Army 2020 plans will increase risk factors associated with PTSD. Since 2001, both regulars and reservists have experienced greater exposure to combat and trauma, due to the scale of operations in Iraq and Afghanistan. Although operations are scaling down, our military presence isn’t due to end anytime soon – and for troops it remains to be seen whether the end of these conflicts will bring a lull in engagements or merely a change of scenery.

The change to lengthier deployments (of 8-9 months) means extended immersion in theatre, compounding the chances of multiple traumatic events occurring. This may partly explain the higher rates of PTSD in the US military, which sees deployments of 12-15 months.

The planned increase in reserve forces (from 15,000 to 30,000) suggests that reservists will be rotated from deployment to civilian life more regularly. Research indicates they have an elevated risk of mental health problems; indeed, the chief executive of Combat Stress stated that rates of PTSD among veterans are 50% higher in reservists.

Reservists may have lower morale and unit cohesion, and greater perception of exposure to trauma. On homecoming, they feel less supported by the military than regulars, experiencing increased marital discord, employment issues and lack of social support. Rapid reintegration into society also causes a sudden loss of the deep bond and camaraderie between members of a unit that they experienced in theatre; whereas for regulars this continues between deployments and, indeed, on their next tour.

The armed forces face severe budget cuts and more than 11,000 personnel have been made redundant since 2011, with further reductions planned. The psychological impact of risking one’s life on operations, combined with disillusionment and loss of morale caused by redundancies, disbandment or merging of regiments, and lack of support from the general public for military action in recent years, has yet to be fully felt.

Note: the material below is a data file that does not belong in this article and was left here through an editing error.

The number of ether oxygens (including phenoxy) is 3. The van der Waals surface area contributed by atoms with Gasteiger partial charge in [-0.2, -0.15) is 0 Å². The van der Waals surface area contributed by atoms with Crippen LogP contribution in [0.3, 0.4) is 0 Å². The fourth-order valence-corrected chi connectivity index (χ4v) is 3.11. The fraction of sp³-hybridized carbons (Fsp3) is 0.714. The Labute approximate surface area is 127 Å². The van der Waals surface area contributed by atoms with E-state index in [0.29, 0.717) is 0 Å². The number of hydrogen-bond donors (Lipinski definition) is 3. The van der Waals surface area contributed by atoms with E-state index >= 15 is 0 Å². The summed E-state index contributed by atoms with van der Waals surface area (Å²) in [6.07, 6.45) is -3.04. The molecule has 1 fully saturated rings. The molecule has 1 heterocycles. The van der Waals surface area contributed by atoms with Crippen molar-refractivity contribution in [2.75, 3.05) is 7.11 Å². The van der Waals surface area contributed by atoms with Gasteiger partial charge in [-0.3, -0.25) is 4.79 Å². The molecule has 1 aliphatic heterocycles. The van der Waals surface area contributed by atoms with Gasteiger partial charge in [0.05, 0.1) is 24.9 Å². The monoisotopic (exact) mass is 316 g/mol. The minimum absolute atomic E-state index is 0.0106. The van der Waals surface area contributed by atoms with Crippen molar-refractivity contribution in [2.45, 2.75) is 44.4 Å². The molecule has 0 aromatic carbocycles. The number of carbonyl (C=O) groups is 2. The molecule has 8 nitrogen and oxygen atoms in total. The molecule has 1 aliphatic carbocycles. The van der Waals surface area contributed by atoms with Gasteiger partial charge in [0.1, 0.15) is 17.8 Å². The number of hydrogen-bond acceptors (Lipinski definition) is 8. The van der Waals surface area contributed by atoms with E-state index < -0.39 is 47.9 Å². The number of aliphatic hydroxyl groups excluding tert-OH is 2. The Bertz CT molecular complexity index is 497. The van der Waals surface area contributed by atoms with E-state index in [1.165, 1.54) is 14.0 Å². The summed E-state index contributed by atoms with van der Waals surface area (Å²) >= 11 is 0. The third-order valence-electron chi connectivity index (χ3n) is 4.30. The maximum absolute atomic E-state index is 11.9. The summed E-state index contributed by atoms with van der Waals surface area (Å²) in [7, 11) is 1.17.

In summary, the problem isn’t that mental health issues (including PTSD) are common or spiking, because they aren’t – yet. But changes to army structure and deployment length will intensify risk factors as we move towards Army 2020, placing additional pressure on the mental resilience of our men and women in the field. As such, many more personnel are likely to experience PTSD, with even greater numbers suffering common mental health and alcohol problems (which can lead to other social concerns – unemployment, homelessness, imprisonment, etc).

It is time to recognise this and plan accordingly, making provisions for effective mental health treatment for serving personnel (whether regulars or reservists) and veterans alike.


[1] Ministry of Defence, ‘UK Armed Forces mental health: Annual Summary & Trends Over Time, 2007/08 – 2012/13’ (3 October 2013). ()

[2] Ministry of Defence, Defence News, Official News Blog of the UK Ministry of Defence, ‘Defence in the Media: 4 October 2013: Mental health support for Service personnel’ (4 October 2013). ()


[3] Tom Whitehead, ‘Mental disorders among Afghan veterans rise,’ Telegraph (3 October 2013).





Russia’s sub par submarines- Trouble under the surface of military reform

Tom Barton is a British journalist and War Studies Alumnus who’s been reporting from Moscow for the past five years. He covers Russia, the former Soviet Union, Europe and the Middle East. See his blog at- or follow him on twitter- @TomBartonJourno